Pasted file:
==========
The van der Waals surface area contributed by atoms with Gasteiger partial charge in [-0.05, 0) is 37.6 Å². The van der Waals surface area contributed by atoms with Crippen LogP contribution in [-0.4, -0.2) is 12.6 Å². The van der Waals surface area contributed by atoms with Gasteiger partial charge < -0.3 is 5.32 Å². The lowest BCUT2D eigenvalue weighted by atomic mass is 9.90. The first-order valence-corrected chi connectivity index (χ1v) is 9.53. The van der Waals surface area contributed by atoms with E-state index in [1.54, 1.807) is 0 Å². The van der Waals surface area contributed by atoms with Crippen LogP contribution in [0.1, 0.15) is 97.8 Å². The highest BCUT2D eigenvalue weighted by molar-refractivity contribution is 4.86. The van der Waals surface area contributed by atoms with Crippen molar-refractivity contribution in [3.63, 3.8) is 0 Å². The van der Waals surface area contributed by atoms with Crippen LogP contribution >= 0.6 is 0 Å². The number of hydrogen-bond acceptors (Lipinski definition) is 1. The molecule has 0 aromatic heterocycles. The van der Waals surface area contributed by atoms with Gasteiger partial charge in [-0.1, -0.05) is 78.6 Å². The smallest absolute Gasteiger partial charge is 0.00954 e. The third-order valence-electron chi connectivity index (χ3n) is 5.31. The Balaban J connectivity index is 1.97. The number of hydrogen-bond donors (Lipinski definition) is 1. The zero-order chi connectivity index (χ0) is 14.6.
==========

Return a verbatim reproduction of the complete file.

The van der Waals surface area contributed by atoms with Gasteiger partial charge in [-0.05, 0) is 37.6 Å². The van der Waals surface area contributed by atoms with Crippen LogP contribution in [-0.4, -0.2) is 12.6 Å². The van der Waals surface area contributed by atoms with Gasteiger partial charge < -0.3 is 5.32 Å². The lowest BCUT2D eigenvalue weighted by atomic mass is 9.90. The first-order valence-corrected chi connectivity index (χ1v) is 9.53. The van der Waals surface area contributed by atoms with E-state index in [1.54, 1.807) is 0 Å². The van der Waals surface area contributed by atoms with Crippen LogP contribution in [0.1, 0.15) is 97.8 Å². The highest BCUT2D eigenvalue weighted by molar-refractivity contribution is 4.86. The van der Waals surface area contributed by atoms with Crippen molar-refractivity contribution in [3.63, 3.8) is 0 Å². The van der Waals surface area contributed by atoms with Crippen LogP contribution >= 0.6 is 0 Å². The number of hydrogen-bond acceptors (Lipinski definition) is 1. The molecule has 0 aromatic heterocycles. The van der Waals surface area contributed by atoms with Gasteiger partial charge in [-0.1, -0.05) is 78.6 Å². The smallest absolute Gasteiger partial charge is 0.00954 e. The third-order valence-electron chi connectivity index (χ3n) is 5.31. The Balaban J connectivity index is 1.97. The number of hydrogen-bond donors (Lipinski definition) is 1. The zero-order chi connectivity index (χ0) is 14.6.